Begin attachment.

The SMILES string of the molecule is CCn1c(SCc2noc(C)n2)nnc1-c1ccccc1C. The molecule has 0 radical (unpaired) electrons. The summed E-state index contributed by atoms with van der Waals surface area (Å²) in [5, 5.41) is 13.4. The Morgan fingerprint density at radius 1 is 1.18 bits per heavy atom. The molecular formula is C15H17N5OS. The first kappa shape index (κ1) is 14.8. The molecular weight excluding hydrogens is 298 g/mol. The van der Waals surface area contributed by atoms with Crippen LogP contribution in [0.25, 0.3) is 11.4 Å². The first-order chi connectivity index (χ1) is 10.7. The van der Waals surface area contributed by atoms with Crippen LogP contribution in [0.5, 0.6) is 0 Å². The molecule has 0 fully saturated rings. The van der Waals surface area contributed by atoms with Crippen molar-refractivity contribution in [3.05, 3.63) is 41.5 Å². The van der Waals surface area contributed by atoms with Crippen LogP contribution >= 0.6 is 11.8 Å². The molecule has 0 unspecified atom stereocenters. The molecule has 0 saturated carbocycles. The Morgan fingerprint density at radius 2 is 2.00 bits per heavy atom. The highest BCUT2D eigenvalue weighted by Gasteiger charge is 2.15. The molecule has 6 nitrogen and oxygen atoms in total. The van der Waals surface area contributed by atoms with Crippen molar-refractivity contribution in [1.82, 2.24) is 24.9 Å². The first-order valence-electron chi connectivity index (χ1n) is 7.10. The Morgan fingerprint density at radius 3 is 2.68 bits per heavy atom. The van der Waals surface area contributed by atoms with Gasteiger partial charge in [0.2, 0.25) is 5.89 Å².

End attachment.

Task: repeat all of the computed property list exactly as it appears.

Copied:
The SMILES string of the molecule is CCn1c(SCc2noc(C)n2)nnc1-c1ccccc1C. The molecule has 0 radical (unpaired) electrons. The summed E-state index contributed by atoms with van der Waals surface area (Å²) in [5, 5.41) is 13.4. The Morgan fingerprint density at radius 1 is 1.18 bits per heavy atom. The molecular formula is C15H17N5OS. The first kappa shape index (κ1) is 14.8. The molecular weight excluding hydrogens is 298 g/mol. The van der Waals surface area contributed by atoms with Crippen LogP contribution in [0.25, 0.3) is 11.4 Å². The first-order chi connectivity index (χ1) is 10.7. The van der Waals surface area contributed by atoms with Crippen LogP contribution in [0.5, 0.6) is 0 Å². The molecule has 0 fully saturated rings. The van der Waals surface area contributed by atoms with Crippen molar-refractivity contribution in [3.05, 3.63) is 41.5 Å². The van der Waals surface area contributed by atoms with Crippen LogP contribution >= 0.6 is 11.8 Å². The molecule has 0 unspecified atom stereocenters. The molecule has 0 saturated carbocycles. The Morgan fingerprint density at radius 2 is 2.00 bits per heavy atom. The highest BCUT2D eigenvalue weighted by Gasteiger charge is 2.15. The molecule has 6 nitrogen and oxygen atoms in total. The van der Waals surface area contributed by atoms with Crippen molar-refractivity contribution in [1.82, 2.24) is 24.9 Å². The first-order valence-electron chi connectivity index (χ1n) is 7.10. The Morgan fingerprint density at radius 3 is 2.68 bits per heavy atom. The van der Waals surface area contributed by atoms with Gasteiger partial charge in [0.2, 0.25) is 5.89 Å².